• issue penalties of up to £10,000 for failure to comply with TTS requirements;
• make liable to forfeiture TTS compliant product that is found alongside product that does not comply with TTS requirements;
• exclude retailers from TTS on a temporary or permanent basis;
• extend TTS enforcement powers to trading standards by way of future regulations; and
• make future administrative amendments to TTS regulations.
The rates of all gambling duties are unchanged with the exception of gaming duty (which is levied on casino games). The gross gaming yield bandings will be increased in line with RPI with effect from 1 April 2022.
Hydrocarbon fuel duty
At the Spring Budget 2021, it was announced that from 1 April 2022 there would be changes to the uses to which rebated diesel and biofuels (also referred to as red diesel or marked oils) could be put. In summary, the aim was to ensure that these fuels could not be used on roads and to restrict non-road use to certain activities. The Autumn Budget 2021 announced that additional legislative changes, mainly of a technical nature, were needed in order for the policy to be fully operational from 1 April 2022.
Hydrocarbon oil duty rates were unchanged (continuing a freeze which has applied since 2011).
The rates of landfill tax (applicable in England and Northern Ireland; the tax has been devolved to the Scottish Parliament and Welsh Parliament) which will apply from 1 April 2022 were announced at the Spring Budget 2021; the rates applying from 1 April 2023 were announced at the Autumn Budget 2021.
Insurance premium tax
There will be no changes to insurance premium tax as a result of Finance Bill 2021–22 but it will include a measure to move legislation concerning the location of risk for the purposes of the tax from the Financial Services and Markets Act 2000 into the insurance premium tax legislation by amending FA 1994, Sch. 7A, para. 8.
Climate change levy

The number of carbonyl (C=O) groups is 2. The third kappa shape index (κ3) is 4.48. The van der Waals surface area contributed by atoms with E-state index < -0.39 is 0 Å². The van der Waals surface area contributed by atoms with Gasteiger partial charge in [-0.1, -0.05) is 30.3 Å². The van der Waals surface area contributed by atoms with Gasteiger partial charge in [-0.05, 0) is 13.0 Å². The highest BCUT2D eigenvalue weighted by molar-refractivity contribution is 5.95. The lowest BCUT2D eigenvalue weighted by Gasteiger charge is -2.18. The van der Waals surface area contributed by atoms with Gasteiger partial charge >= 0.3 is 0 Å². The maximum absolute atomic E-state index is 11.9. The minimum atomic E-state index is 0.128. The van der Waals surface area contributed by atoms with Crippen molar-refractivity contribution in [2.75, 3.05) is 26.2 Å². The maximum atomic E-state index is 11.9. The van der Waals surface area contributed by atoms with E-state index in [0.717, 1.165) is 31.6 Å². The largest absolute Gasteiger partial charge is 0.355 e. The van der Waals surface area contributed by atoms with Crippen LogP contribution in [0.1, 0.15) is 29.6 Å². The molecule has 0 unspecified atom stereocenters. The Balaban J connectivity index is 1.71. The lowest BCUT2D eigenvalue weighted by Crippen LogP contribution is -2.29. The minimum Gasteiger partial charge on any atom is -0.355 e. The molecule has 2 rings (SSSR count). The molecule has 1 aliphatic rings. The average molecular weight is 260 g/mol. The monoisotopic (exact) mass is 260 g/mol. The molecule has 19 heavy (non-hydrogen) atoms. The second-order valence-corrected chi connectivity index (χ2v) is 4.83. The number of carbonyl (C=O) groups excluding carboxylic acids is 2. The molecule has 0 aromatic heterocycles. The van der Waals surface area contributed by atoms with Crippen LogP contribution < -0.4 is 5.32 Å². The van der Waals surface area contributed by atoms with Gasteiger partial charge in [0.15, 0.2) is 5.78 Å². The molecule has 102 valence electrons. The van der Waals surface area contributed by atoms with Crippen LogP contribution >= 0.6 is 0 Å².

Increases to the main rate of climate change levy applicable to gas and any other taxable commodity (i.e. commodities other than gas, electricity and liquid hydrocarbons) applicable from 1 April 2022 and then 1 April 2023 were announced. The previously announced freeze to the carbon price support rate will continue until 31 March 2024.
No immediate changes to the scope or rates of alcohol duty were announced in the Autumn Budget. However, the Chancellor unveiled plans to comprehensively reform the duty and remove the many anomalies and inconsistencies which currently exist within the tax. The overall aim of the proposals is to tax alcohol by reference to its strength and to simplify the administration of the duty.
A consultation exercise on the proposals was announced and its closing date is 30 January 2022.
Air passenger duty
Air passenger duty rates will remain at their current rates and will not be increased from 1 April 2022.
With effect from 1 April 2023 air passenger duty will be reformed. The rates applicable to domestic flights will be reduced and the current Band B (flights of over 2,000 miles) will be split into two, creating a new Band B (flights of 2,001–5,500 miles) and Band C (flights of over 5,500).
Band C, also referred to as the ultra-long haul band, will be subject to much higher rates of air passenger duty than Band B.
Plastic packaging tax
Legislation for this tax, due to take effect from 1 April 2022, was included in FA 2021. It charges manufacturers and importers of plastic packaging containing less than 30% by weight of recycled plastic to a tax of £200 per tonne.
Changes to appear in the Finance Bill 2021–22 and in Statutory Instruments are being made to ensure that the UK complies with international agreements and HMRC have the appropriate framework to administer the tax. Those changes include:
• tax reliefs for persons enjoying immunities and privileges (e.g. visiting forces);
• transferring obligations and entitlements from group members to the group’s representative member; and
• amending definitions of unincorporated bodies to ensure consistency.
Soft drinks industry levy
The levy was unchanged at the Budget; the standard rate remains 18p per litre and the higher rate remains at 24p per litre.
The levy was unchanged at the Budget and remains at £2 per tonne (the rate has been unchanged since 1 April 2009).
Budget 2021 - Overview of Changes
• Administration and Compliance Changes
• Capital Gains Tax (CGT) Changes
• Corporation Tax and Other Business Tax Changes
• Customs and Excise Duties Changes
• Employment Tax Changes
• Personal Tax Changes
• Property Tax Changes